Jefferson v. StateAnnotate this Case
840 P.2d 1234 (1992)
Frank Phillip JEFFERSON, Appellant, v. The STATE of Nevada, Respondent.
Supreme Court of Nevada.
November 5, 1992.
*1235 Morgan D. Harris, Public Defender and Victor J. Austin, Deputy Public Defender, Las Vegas, for Appellant.
Frankie Sue Del Papa, Atty. Gen., Carson City; Rex Bell, Dist. Atty., James Tufteland and James Miller, Deputy Dist. Attys., Las Vegas, for Respondent.OPINION
This is an appeal from a judgment of conviction, upon a jury verdict, of one count of robbery of a person sixty-five years of age or older. See NRS 200.380; NRS 193.167. The district court sentenced appellant to serve nine years in the Nevada State Prison, enhanced by a consecutive term of nine years because the victim was sixty-five years of age or older.
Appellant was charged with one count each of larceny from the person and robbery, both with the enhancement for a victim sixty-five years of age or older. Appellant tendered a guilty plea to the count of larceny from the person. The district court, at the request of the prosecutor, refused to accept the guilty plea, and entered pleas of not guilty to both counts. Appellant contends that the district court abused its discretion when it refused to accept his guilty plea to larceny from the person.
The district court is specifically granted discretion to refuse a guilty plea, NRS 174.035(1). There was no plea agreement in this case, and appellant had no right to enter a guilty plea to any particular charge. Under the facts of this case, larceny from the person is a lesser included offense of robbery. See Lisby v. State, 82 Nev. 183, 187, 414 P.2d 592, 594 (1966). Under these circumstances, the district court did not abuse its discretion by refusing to accept appellant's guilty plea to larceny from the person.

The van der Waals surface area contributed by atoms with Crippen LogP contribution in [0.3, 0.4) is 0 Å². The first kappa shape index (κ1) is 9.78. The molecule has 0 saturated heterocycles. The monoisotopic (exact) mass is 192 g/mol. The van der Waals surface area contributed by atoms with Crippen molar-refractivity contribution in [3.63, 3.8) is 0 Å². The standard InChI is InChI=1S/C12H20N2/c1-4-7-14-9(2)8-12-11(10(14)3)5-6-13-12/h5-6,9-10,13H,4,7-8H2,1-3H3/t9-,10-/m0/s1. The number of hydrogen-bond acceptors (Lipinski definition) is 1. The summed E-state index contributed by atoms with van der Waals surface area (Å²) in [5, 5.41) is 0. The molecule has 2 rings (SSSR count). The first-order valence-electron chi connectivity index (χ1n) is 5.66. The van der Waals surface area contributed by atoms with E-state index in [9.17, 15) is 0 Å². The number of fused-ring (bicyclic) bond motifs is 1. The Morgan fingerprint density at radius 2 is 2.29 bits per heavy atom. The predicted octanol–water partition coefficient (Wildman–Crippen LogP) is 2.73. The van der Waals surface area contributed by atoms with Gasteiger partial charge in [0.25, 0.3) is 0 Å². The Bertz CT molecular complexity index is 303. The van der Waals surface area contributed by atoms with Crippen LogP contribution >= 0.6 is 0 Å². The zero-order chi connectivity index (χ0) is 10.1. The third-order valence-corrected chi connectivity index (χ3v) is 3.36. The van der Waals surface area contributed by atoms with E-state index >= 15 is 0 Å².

Appellant contends that the district court denied him the right to instruct the jury on his theory of the case when it refused to give a proposed jury instruction defining the element of force in the crime of robbery. A district court may properly refuse to give a proposed instruction on the defense theory of the case, however, where, as here, the offered instruction is substantially covered by an instruction that is given. See Shannon v. State, 105 Nev. *1236 782, 787, 783 P.2d 942, 945 (1989); Buckner v. State, 95 Nev. 117, 120, 590 P.2d 628, 630 (1979).
Appellant contends that insufficient evidence that he used force when he snatched the victim's purse was presented to support his conviction for robbery. See NRS 200.380(1). Our review of the record on appeal, however, reveals sufficient evidence to establish guilt beyond a reasonable doubt as determined by a rational trier of fact. See Wilkins v. State, 96 Nev. 367, 609 P.2d 309 (1980). In particular, we note that appellant's victim testified that she resisted when appellant grabbed her purse, and that although the struggle for the purse did not last long, she received two bruises while struggling with appellant. Further, the victim's husband testified that he noticed a struggle for the purse.
The jury could reasonably infer from the evidence presented that appellant obtained the victim's purse by using force. It is for the jury to determine the weight and credibility to give conflicting testimony, and the jury's verdict will not be disturbed on appeal where, as here, substantial evidence supports the verdict. See Bolden v. State, 97 Nev. 71, 624 P.2d 20 (1981). Accordingly, we affirm the judgment of conviction.